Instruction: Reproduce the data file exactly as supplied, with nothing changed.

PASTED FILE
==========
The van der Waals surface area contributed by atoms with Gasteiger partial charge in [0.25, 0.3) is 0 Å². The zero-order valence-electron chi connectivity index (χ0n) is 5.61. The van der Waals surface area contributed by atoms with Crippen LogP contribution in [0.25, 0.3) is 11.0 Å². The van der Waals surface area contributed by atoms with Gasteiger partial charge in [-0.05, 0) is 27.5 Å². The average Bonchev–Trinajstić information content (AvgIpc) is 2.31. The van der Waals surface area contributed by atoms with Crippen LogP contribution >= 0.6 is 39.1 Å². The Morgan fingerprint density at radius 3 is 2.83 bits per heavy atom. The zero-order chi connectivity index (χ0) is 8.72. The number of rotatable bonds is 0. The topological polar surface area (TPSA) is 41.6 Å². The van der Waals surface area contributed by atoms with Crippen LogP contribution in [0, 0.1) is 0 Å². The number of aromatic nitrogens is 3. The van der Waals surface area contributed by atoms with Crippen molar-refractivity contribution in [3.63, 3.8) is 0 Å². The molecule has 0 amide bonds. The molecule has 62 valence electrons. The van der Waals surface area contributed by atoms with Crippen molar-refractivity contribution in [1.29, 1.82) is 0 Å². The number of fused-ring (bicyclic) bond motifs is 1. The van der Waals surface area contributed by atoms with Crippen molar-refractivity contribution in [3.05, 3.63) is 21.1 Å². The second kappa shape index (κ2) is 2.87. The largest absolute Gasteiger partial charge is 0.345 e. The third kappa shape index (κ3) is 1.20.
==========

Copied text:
The van der Waals surface area contributed by atoms with Gasteiger partial charge in [0.25, 0.3) is 0 Å². The zero-order valence-electron chi connectivity index (χ0n) is 5.61. The van der Waals surface area contributed by atoms with Crippen LogP contribution in [0.25, 0.3) is 11.0 Å². The van der Waals surface area contributed by atoms with Gasteiger partial charge in [-0.05, 0) is 27.5 Å². The average Bonchev–Trinajstić information content (AvgIpc) is 2.31. The van der Waals surface area contributed by atoms with Crippen LogP contribution >= 0.6 is 39.1 Å². The Morgan fingerprint density at radius 3 is 2.83 bits per heavy atom. The zero-order chi connectivity index (χ0) is 8.72. The number of rotatable bonds is 0. The topological polar surface area (TPSA) is 41.6 Å². The van der Waals surface area contributed by atoms with Crippen LogP contribution in [0, 0.1) is 0 Å². The number of aromatic nitrogens is 3. The van der Waals surface area contributed by atoms with Crippen molar-refractivity contribution in [3.63, 3.8) is 0 Å². The molecule has 0 amide bonds. The molecule has 62 valence electrons. The van der Waals surface area contributed by atoms with Crippen molar-refractivity contribution in [1.29, 1.82) is 0 Å². The number of fused-ring (bicyclic) bond motifs is 1. The van der Waals surface area contributed by atoms with Crippen molar-refractivity contribution in [3.05, 3.63) is 21.1 Å². The second kappa shape index (κ2) is 2.87. The largest absolute Gasteiger partial charge is 0.345 e. The third kappa shape index (κ3) is 1.20.